I have a lot to worry about. My golf game has gone to hell. I find that when I have a distance of about 35-40 yards remaining from the hole that, for some unfathomable reason, I shank the shot. For non golfers, this means that when I hit this particular shot, the ball goes directly off at right angles. Not a pretty sight and I worry the whole damn time while playing about the next time I will have to hit a shot from that distance. I also worry about the economy. I worry that everything I have spent a life time accumulating will be gone and whether next year at this time I'll be a greeter at McDonald's. I have about as much control over the economy as I do over my golf swing. Scary stuff. I also worry about my health. When I awaken each morning, my muscles are stiff as boards and it is a struggle to simply get out of bed. A couple of cups of coffee later and things are back to normal, but I worry about the day when this mysterious stiffness doesn't go away. I worry about whether I am getting enough vitamin B, or maybe I am getting too much. I also worry about whether I am getting too much sun. A recent scientific article suggested that people should get more sun because they need the vitamin D. I now worry about that too. After I eat spinach I worry about whether it is stuck in my teeth. When I buy gas at a particular gas station, I worry about whether or not the station down the street has a better price. I worry about the length of time of my usual forty minute workout. Should I extend it to fifty or sixty minutes? Should I push myself harder?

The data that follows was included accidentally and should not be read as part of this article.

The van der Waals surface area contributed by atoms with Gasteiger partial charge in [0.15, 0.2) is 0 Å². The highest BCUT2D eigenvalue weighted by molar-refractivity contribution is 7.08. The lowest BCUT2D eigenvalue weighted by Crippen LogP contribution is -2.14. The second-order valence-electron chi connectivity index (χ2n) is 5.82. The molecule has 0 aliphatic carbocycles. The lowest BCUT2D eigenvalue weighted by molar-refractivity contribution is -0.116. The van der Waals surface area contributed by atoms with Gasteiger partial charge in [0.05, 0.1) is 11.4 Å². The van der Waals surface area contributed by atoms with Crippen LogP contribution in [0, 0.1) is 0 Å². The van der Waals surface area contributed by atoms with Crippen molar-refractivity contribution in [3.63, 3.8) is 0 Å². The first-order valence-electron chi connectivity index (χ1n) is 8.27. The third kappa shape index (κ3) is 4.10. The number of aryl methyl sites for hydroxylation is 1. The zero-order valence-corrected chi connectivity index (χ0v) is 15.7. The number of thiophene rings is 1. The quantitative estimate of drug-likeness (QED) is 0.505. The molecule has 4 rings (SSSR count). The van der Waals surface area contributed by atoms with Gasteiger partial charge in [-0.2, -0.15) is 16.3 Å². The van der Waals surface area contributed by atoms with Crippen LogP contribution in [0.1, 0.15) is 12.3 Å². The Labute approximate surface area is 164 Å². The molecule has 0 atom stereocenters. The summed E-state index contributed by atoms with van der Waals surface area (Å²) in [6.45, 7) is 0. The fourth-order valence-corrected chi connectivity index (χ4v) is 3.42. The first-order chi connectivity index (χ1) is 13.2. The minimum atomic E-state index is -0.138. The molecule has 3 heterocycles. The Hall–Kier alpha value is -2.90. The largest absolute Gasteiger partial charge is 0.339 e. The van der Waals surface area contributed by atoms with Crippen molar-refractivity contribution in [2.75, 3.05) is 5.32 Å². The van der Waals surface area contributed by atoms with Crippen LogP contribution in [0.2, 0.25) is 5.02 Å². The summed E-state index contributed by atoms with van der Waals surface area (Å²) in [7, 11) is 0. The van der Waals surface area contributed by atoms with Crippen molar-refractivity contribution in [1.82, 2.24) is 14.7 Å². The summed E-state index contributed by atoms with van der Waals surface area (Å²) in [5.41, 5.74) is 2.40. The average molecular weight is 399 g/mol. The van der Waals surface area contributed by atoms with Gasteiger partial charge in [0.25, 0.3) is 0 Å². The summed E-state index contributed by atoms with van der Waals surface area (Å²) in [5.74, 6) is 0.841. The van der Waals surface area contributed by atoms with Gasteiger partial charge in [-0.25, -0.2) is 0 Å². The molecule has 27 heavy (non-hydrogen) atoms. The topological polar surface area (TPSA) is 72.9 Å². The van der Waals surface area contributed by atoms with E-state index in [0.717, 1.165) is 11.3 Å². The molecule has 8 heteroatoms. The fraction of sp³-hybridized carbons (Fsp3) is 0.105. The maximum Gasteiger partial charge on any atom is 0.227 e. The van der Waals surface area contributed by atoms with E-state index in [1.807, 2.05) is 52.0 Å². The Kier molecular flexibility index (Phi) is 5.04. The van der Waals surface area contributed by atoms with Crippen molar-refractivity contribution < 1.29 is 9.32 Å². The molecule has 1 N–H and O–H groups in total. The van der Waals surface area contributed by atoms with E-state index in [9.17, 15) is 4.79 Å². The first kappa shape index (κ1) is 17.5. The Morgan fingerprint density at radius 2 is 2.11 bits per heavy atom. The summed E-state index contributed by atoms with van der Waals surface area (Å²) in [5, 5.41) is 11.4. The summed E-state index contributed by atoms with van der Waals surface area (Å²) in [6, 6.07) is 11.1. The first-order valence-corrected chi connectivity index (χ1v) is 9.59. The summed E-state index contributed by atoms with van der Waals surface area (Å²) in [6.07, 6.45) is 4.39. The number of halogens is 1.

Yesterday at the legal clinic, one of my new clients took a while to move through the door to my office. Jim, 26 years old, has suffered from cerebral palsy since birth. He was strapped in a motorized wheel chair which he could operate with his right hand. His left hand was contracted to nearly his elbow. We shook hands. His grip was as firm as a collegiate football linebacker. He looked at me directly in the eyes and had a pleasant smile on his face. I like corny jokes and he told me one while his sister, who accompanied him, sat rolling her eyes, a familiar response when I try to tell a joke. We both laughed hard. Recently Jim was robbed at gun point by his roommate who has disappeared, whereabouts unknown, but is being sought by the police. As a result, Jim had to leave the apartment where he had lived for four years because of concerns over his safety and the apartment complex is now dunning him through a collection agency for bills left unpaid by a now defunct health care agency. That agency had contracted with the State of Florida to provide basic services for Jim. The owner of that company , like Jim's former roommate, has also disappeared and the company has been decertified by the state. One of the charges asserted by the apartment complex is for six doors inside the apartment which had been removed so that Jim could maneuver with his wheelchair. When the handyman removed the wooden doors four years ago, he put them outside behind the building. Now the apartment complex says that Jim should pay for new doors because the old ones are warped. Jim is attending college and wants to be a lawyer.
After Jim left, I closed the door of my office and cried. He came to me for help and I was the one who was helped. What a lesson.